This article is written by Harman Juneja, a student of Dr. B.R. Ambedkar National Law University, Rai, Sonepat. The article talks about the UN Treaty on prohibition of nuclear weapons.

Introduction

The Treaty on the Prohibition of Nuclear Weapons (TPNW) includes a full set of limitations on participation in any nuclear weapon activity. These commitments restrict developing, testing, producing, acquiring, possessing, stockpiling, using, or threatening to use nuclear weapons. The Treaty also forbids the deployment of nuclear weapons on sovereign territory, as well as providing aid to any state engaged in forbidden acts. Any conduct prohibited by the TPNW that is carried out by individuals or on property under their jurisdiction or control must be prevented and suppressed by state parties.

About International Campaign to Abolish Nuclear Weapons (ICAN)

The International Campaign to Abolish Nuclear Weapons (ICAN) is a global coalition of non-governmental organizations working to ensure that the United Nations Nuclear Weapons Ban Treaty is ratified and implemented. On July 7, 2017, this historic worldwide accord was signed in New York. ICAN was founded in Australia and launched in Austria in April 2007. 

It holds public awareness events, organizes global days of action, and engages in advocacy at the United Nations and national legislatures. They work with survivors of the Hiroshima and Nagasaki atomic blasts, to share their stories with the public and decision-makers. Nobel laureates Desmond Tutu and  Dalai Lama, as well as musicians Herbie Hancock and Yoko Ono, and actors Martin Sheen and Michael Douglas, have all thrown their support to ICAN. In 2012, the UN Secretary-General lauded ICAN for its dedication and innovation in pursuing their common objective.

ICAN aims at refocusing the disarmament debate on nuclear weapons’ humanitarian threat, highlighting their unique destructive capacity, catastrophic health and environmental consequences, indiscriminate targeting, the crippling impact of a detonation on medical infrastructure, and relief measures, and the long-term effects of radiation on the environment.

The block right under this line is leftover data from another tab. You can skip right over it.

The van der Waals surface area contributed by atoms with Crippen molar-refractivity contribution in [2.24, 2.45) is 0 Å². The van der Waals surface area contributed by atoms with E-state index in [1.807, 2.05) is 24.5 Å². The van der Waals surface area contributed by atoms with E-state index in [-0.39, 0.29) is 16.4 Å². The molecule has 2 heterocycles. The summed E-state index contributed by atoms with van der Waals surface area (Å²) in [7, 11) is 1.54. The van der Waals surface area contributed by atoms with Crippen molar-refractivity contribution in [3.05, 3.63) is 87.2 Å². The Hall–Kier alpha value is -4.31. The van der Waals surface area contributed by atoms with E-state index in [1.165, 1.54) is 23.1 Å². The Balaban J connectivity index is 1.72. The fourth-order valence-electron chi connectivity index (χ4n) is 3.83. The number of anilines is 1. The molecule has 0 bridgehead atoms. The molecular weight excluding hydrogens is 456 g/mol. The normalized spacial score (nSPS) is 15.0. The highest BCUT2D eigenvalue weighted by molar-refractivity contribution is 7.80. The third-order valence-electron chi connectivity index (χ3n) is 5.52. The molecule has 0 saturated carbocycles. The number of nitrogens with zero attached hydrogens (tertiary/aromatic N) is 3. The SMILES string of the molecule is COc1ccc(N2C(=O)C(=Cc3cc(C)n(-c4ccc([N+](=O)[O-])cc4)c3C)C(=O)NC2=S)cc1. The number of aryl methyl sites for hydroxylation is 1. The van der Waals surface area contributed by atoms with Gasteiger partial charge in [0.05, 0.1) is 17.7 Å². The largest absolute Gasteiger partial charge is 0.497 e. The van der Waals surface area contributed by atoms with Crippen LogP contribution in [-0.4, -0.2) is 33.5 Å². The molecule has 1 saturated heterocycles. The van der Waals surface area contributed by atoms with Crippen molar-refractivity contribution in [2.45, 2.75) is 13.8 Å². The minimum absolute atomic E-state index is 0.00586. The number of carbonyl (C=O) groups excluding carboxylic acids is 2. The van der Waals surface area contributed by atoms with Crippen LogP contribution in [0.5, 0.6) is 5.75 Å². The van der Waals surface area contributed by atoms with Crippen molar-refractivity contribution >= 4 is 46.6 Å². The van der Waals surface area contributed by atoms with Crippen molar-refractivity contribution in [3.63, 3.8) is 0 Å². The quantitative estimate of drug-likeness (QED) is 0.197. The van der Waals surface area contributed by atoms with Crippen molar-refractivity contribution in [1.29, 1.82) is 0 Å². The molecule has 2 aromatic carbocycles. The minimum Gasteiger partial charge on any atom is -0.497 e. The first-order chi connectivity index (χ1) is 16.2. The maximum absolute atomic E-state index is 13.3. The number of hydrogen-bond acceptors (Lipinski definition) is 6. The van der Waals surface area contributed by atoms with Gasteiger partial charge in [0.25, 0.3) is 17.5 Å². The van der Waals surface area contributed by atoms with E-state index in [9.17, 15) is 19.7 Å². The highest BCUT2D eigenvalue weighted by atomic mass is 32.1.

The success of the International Campaign to Ban Landmines was instrumental in the negotiation of the Anti-personnel mine ban treaty 1997that encouraged ICAN’s founders. They wanted to establish a similar campaign format.

There are 532 partner organizations in 103 countries that make up the ICAN. The campaign’s staff is based in Geneva, Switzerland, where it coordinates and manages the efforts daily. The Executive Director is Beatrice Fihn.

The campaign is overseen by an International Steering Group, with a small management committee led by Susi Snyder (President), Josefin Lind (Secretary), and Celine Nahory (Treasurer) in charge of the Swiss-registered non-profit organization. The Acronym Institute for Disarmament Diplomacy, Article 36, International Physicians for the Prevention of Nuclear War, International Association of Lawyers against Nuclear Arms, Norwegian People’s Aid, Peace Boat, the Latin America Human Security Network (SEHLAC), Swedish Physicians for the Prevention of Nuclear War, and the Women’s International League for Peace and Freedom are all current members of the International Steering Group.

Need for the prohibition of nuclear weapons

Nuclear explosions have both immediate and long-term consequences. Within seconds or minutes of a nuclear detonation, blast, thermal radiation, and rapid ionizing radiation cause tremendous destruction. Delay effects, such as radioactive fallout and other environmental consequences, cause harm over a long period, lasting from hours to years. This is just the cherry on top. There are a lot of serious effects of using nuclear weapons which are discussed below:

  • Air-blast effects produced by nuclear explosions are comparable to those produced by conventional explosives. Humans can be injured directly by the shock wave by rupturing eardrums or lungs, or by being hurled at high speeds, but most deaths are caused by collapsing structures and flying debris.
  • A single nuclear explosion, unlike conventional explosions, can produce a powerful pulse of heat radiation capable of starting fires and burning skin over broad distances. The fires initiated by the explosion can sometimes turn into a firestorm, making it impossible for survivors to flee.
  • Thermal effects from a nuclear explosion are predicted to inflict large mortality, though this is impossible to forecast precisely. Large volumes of neutron and gamma radiation are released during nuclear detonations. Initial radiation is only a significant source of casualties for low-yield explosions when compared to other impacts (less than 10 kilotons).
  • When a nuclear weapon is detonated near the earth’s surface, dirt combines with the explosion’s highly radioactive fission products. The debris is transported by the wind and returns to earth in a matter of minutes to hours.